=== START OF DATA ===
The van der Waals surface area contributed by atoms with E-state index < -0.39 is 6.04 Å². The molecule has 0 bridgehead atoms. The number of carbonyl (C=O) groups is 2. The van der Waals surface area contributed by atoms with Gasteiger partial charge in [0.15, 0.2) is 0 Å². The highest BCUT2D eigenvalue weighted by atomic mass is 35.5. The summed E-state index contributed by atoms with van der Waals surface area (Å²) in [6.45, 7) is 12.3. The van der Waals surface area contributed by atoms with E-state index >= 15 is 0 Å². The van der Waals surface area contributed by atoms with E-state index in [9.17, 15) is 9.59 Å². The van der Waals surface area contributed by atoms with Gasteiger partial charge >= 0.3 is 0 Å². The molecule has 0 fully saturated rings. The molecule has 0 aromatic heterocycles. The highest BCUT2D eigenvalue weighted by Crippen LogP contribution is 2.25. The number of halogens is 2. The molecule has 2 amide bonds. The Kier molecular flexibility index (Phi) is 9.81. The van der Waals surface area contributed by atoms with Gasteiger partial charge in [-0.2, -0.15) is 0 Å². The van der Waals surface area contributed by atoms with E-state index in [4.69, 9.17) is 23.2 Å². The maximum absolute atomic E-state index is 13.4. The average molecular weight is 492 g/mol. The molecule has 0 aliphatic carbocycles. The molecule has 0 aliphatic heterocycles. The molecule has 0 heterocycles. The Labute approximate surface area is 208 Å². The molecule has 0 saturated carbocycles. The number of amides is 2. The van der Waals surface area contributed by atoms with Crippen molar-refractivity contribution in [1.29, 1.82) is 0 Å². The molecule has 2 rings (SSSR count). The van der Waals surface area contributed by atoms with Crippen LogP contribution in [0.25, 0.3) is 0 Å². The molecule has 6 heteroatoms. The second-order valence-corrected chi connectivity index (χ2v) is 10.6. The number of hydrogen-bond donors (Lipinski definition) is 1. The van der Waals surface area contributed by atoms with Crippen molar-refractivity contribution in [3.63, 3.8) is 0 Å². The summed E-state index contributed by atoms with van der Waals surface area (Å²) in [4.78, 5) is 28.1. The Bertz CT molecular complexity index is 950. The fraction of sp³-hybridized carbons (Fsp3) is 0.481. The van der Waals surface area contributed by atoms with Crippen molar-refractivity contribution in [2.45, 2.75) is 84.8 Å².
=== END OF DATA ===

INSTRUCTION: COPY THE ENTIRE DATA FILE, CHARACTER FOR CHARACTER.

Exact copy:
The van der Waals surface area contributed by atoms with E-state index < -0.39 is 6.04 Å². The molecule has 0 bridgehead atoms. The number of carbonyl (C=O) groups is 2. The van der Waals surface area contributed by atoms with Gasteiger partial charge in [0.15, 0.2) is 0 Å². The highest BCUT2D eigenvalue weighted by atomic mass is 35.5. The summed E-state index contributed by atoms with van der Waals surface area (Å²) in [6.45, 7) is 12.3. The van der Waals surface area contributed by atoms with E-state index >= 15 is 0 Å². The van der Waals surface area contributed by atoms with E-state index in [9.17, 15) is 9.59 Å². The van der Waals surface area contributed by atoms with Gasteiger partial charge >= 0.3 is 0 Å². The molecule has 0 fully saturated rings. The molecule has 0 aromatic heterocycles. The highest BCUT2D eigenvalue weighted by Crippen LogP contribution is 2.25. The number of halogens is 2. The molecule has 2 amide bonds. The Kier molecular flexibility index (Phi) is 9.81. The van der Waals surface area contributed by atoms with Gasteiger partial charge in [-0.2, -0.15) is 0 Å². The van der Waals surface area contributed by atoms with E-state index in [4.69, 9.17) is 23.2 Å². The maximum absolute atomic E-state index is 13.4. The average molecular weight is 492 g/mol. The molecule has 0 aliphatic carbocycles. The molecule has 0 aliphatic heterocycles. The molecule has 0 heterocycles. The Labute approximate surface area is 208 Å². The molecule has 0 saturated carbocycles. The number of amides is 2. The van der Waals surface area contributed by atoms with Crippen molar-refractivity contribution in [1.29, 1.82) is 0 Å². The molecule has 2 rings (SSSR count). The van der Waals surface area contributed by atoms with Crippen LogP contribution in [0.25, 0.3) is 0 Å². The molecule has 6 heteroatoms. The second-order valence-corrected chi connectivity index (χ2v) is 10.6. The number of hydrogen-bond donors (Lipinski definition) is 1. The van der Waals surface area contributed by atoms with Crippen molar-refractivity contribution in [3.63, 3.8) is 0 Å². The summed E-state index contributed by atoms with van der Waals surface area (Å²) in [4.78, 5) is 28.1. The Bertz CT molecular complexity index is 950. The fraction of sp³-hybridized carbons (Fsp3) is 0.481. The van der Waals surface area contributed by atoms with Crippen molar-refractivity contribution in [2.45, 2.75) is 84.8 Å².